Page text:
South India is the premier area in which to experience the architectural tradition of the Hindu temple. Given that the Hindu empires of the South were able to hold off the imperial expansion of Islamic forces, Hindu architecture in South India did not suffer the same destruction as that in the North. As a result, the South’s complexes remain largely intact, offering an abundance of temples from all time periods and empires.
This Approach Guide to the Temples of South India explores South India’s architecture by looking at temples built by eight of the most powerful Hindu empires in Tamil Nadu (Pallava, Pandyan, Chola, and Nayak) and Karnataka (Chalukya, Rashtrakuta, Hoysala, and Vijayanagar). This guide begins by reviewing the defining features of each empire’s architectural style, with a focus on innovations and trademark elements. The goal is to provide travelers with an appreciation of both what makes each empire’s architecture unique, as well as what connects it to that of those empires that came before and those that would come after.
With this foundation in place, this Approach Guide takes travelers on a tour of twenty-four of the most iconic temples in South India. Each temple’s detailed profile includes high-resolution images and floorplans that highlight salient features with color highlights to ease identification. This tour includes the following locations:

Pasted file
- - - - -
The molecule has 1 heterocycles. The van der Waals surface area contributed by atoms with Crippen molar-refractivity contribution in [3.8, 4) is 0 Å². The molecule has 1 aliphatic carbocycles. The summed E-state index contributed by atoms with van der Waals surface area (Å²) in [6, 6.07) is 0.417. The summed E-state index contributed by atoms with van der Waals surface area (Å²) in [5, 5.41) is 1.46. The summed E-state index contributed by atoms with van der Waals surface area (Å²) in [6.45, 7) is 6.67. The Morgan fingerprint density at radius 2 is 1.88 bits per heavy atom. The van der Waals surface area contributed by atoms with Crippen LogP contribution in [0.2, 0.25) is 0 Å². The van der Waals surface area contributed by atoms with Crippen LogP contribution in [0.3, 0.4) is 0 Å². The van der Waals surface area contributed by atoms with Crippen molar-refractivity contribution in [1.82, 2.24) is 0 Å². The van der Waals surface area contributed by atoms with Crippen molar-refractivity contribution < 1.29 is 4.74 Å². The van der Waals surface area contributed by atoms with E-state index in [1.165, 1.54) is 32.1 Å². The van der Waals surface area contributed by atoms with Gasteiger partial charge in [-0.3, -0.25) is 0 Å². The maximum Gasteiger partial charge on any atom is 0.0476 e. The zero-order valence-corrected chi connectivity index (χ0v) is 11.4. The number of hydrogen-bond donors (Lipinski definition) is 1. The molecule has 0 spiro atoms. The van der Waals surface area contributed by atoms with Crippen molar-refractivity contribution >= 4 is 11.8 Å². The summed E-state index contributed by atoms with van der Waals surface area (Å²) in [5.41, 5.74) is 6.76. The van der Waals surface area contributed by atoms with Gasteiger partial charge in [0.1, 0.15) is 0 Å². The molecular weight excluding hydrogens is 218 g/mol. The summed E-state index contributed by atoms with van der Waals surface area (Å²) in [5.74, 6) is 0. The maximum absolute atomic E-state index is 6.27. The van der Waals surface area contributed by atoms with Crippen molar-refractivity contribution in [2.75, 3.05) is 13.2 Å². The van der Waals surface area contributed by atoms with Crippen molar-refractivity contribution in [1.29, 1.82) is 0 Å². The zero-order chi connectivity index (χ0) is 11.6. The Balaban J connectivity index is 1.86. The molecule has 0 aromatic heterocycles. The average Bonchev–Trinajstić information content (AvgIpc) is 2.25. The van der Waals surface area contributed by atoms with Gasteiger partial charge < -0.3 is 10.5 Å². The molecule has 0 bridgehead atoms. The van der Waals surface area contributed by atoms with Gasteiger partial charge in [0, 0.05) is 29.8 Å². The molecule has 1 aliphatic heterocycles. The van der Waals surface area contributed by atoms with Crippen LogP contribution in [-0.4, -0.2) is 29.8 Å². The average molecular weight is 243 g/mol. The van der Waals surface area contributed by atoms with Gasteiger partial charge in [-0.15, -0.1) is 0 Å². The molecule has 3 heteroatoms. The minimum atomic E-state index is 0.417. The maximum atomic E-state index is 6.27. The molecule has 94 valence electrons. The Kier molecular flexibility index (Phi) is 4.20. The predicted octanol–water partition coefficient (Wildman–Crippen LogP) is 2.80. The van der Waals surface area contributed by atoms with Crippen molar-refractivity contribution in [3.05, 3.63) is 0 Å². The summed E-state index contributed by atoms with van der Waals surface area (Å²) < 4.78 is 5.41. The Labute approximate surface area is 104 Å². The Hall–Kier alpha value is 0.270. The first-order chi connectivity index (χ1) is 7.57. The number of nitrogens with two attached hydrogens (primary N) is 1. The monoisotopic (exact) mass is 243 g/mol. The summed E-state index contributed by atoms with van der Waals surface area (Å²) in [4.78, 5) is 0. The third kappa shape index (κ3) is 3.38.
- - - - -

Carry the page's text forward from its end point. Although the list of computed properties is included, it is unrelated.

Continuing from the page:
- Aihole (near Goa). Visit the site of the earliest temples in South India, the Chalukya-built Ladh Khan and Durga Temples, that bridge the gap from early Buddhist to Hindu forms.
- Belur (near Mysore and Bangalore). Explore the Hoysala’s Chennakeshvara Temple, a decorative masterpiece.
- Ellora (near Mumbai). The stunning, rock-cut Kailasa Temple is the best example of the Rashtrakuta Empire style.
- Halebid (near Mysore and Bangalore). Yet another Hoysala site, the Hoysaleshvara Temple demonstrates a major step forward in the layout of the Hoysala floorplan.
- Hampi (near Goa). This Vijayanagar architectural site — with its Virupaksha, Vitthala, and Hemakuta Hill Temples — makes for a really cool stop, combining a wealth of cultural sites with a laid back vibe.
- Kanchipuram (near Chennai). Visit this Pallava architectural site’s three impressive temples that went on to influence all future ones in South India: Kailasanatha, Vaikunthaperumal, and Vadaraja Temples.
- Mahabalipuram (near Chennai). This Pallava site offers some of the earliest architecture in South India, the Rathas Temples, and one of the most picturesque, the Shore Temple.
- Madurai. Madurai is a very religious city and offers you a great opportunity to experience an active Hindu community, best witnessed at the enormous Meenakshi Temple, constructed in the Nayak style; however, the decoration of the little-known Kudal Alagar Perumal Temple makes it a highlight stop as well.
- Pattadakal (near Goa). At this site of the mature Chalukya temple style, visit the Virupaksha, Jambulinga, and Galaganatha Temples.
- Somnathpur (near Mysore and Bangalore). This site’s Keshava Temple represents the high point of the Hoysala style; its star-shaped, triple-shrine arrangement was a breakthrough.
- Thanjavur. The Brihadeshvara Temple, with its massive tower, represents the Chola architectural style par excellence.
Intuitively organized and loaded with over 100 photos, this guidebook serves as an ideal reference, both for pre-travel research and on location touring.